BRIEF DESCRIPTION OF THE DRAWINGS

The objects, features, and advantages of the present invention will be apparent to one skilled in the art in view of the following detailed description in which:

FIG. 1 is a block diagram illustration of objects O and A managed by an object manager OM and a client of object O that has a representation of object O.

FIG. 2a is a block diagram illustration of an object O managed by an object manager OM, a context object C that contains a binding of the name "foo" to object O, and a client B that has a representation of context object C.

FIG. 2b is the block diagram illustration of FIG. 2a after client B has resolved the name "foo" within context object C to receive a representation of object O.

FIG. 3a is a block diagram illustration of an object O managed by an object manager OM, a context object C that contains a binding of the name "foo" to object O and a binding of the name "OM" to object AS, and a client B that has a representation of context object C and a representation of object O.

FIG. 3b is a block diagram illustration of FIG. 3a after client B has obtained an OMID from object O and has requested a resolve operation in context object C.

FIG. 3c is a block diagram illustration of FIG. 3b after context object C has resolved the OMID returning a representation of object AS that performs auxiliary services.

FIG. 4 is a flow diagram containing the steps required to obtain access to the auxiliary services for an object.

DETAILED DESCRIPTION OF THE INVENTION

A method for providing an extensible set of auxiliary services for objects in an object-oriented system is disclosed. In the following description, for purposes of explanation, specific configurations of the system are set forth in a preferred embodiment in order to provide a thorough understanding of the present invention. However, it will be apparent to one skilled in the art that the present invention may be practiced without the specific details of the preferred embodiment. In other instances, well known circuits and devices are shown in block diagram form in order not to obscure the present invention unnecessarily.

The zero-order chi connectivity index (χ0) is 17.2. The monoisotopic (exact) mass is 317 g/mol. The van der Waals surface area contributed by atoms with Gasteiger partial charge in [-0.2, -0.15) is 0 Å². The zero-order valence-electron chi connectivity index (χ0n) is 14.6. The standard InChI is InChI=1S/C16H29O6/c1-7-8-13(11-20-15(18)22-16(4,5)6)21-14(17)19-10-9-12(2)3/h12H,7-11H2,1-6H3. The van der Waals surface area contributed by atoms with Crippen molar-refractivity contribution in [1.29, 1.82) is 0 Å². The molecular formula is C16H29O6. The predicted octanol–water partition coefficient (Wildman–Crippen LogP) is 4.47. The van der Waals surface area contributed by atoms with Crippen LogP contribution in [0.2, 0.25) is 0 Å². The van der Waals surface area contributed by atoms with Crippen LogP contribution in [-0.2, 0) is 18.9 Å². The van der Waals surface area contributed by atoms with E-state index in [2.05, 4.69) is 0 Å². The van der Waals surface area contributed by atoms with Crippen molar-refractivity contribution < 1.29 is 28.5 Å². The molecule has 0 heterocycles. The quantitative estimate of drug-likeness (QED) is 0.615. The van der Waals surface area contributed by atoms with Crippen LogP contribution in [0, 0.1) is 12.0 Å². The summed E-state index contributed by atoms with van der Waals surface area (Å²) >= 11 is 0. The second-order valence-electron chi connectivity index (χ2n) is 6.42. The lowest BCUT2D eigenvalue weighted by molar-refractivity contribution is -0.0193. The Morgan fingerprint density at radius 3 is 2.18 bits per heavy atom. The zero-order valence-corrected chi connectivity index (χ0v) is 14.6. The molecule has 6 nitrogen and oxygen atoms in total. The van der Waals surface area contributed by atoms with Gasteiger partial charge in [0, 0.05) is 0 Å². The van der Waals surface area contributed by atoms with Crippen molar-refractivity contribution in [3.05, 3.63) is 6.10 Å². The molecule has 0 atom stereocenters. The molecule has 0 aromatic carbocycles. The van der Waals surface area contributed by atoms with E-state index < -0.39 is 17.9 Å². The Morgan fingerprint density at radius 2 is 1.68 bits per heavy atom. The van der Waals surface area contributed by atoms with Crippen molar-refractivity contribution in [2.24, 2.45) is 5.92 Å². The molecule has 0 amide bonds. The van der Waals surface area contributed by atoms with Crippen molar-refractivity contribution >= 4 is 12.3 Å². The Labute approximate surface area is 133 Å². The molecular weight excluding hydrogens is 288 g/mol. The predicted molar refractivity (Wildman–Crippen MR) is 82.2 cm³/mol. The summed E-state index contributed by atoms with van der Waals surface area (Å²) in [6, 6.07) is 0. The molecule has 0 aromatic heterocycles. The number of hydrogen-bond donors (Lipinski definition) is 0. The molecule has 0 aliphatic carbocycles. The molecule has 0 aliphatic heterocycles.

An object-oriented computer system consists of a number of individual software "objects". Each object in the system comprises a collection of data along with a set of functions that manipulate the collection of data in the object. The collection of data is referred to as the object's state data. The functions that manipulate the state data in the object are referred to as operations. Each object in the system has an object manager which is the server that implements the operations of the object and maintains the collection of data within the object.

For example, referring to FIG. 1, an object manager OM 30 is illustrated. Object manager OM 30 implements two objects: object O 31 and object A 35. Object O 31 and object A 35 each contain state data (32 and 36 respectively) and a set of operations used to manipulate the state data (33 and 37 respectively).

An object in an object-oriented system is used by "clients" of the object. The clients of an object manipulate the object by invoking the operations within the object or passing the object as a parameter in an operation on another object. Generally, the client of an object is unaware of the location or implementation of the object. To invoke an operation within an object or pass an object as a parameter, the client must have some representation of the object. The representation of the object provides all the necessary information to direct operations to the object. Ordinarily, the client of an object is unaware of the details of the representation of the object.

Referring back to FIG. 1, Client B 40 is a client of object O 31. To access object O 31, Client B 40 has a representation 41 of object O. To invoke an operation within object O 31 or pass object O 31 as a parameter, Client B 40 uses the representation 41 of object O.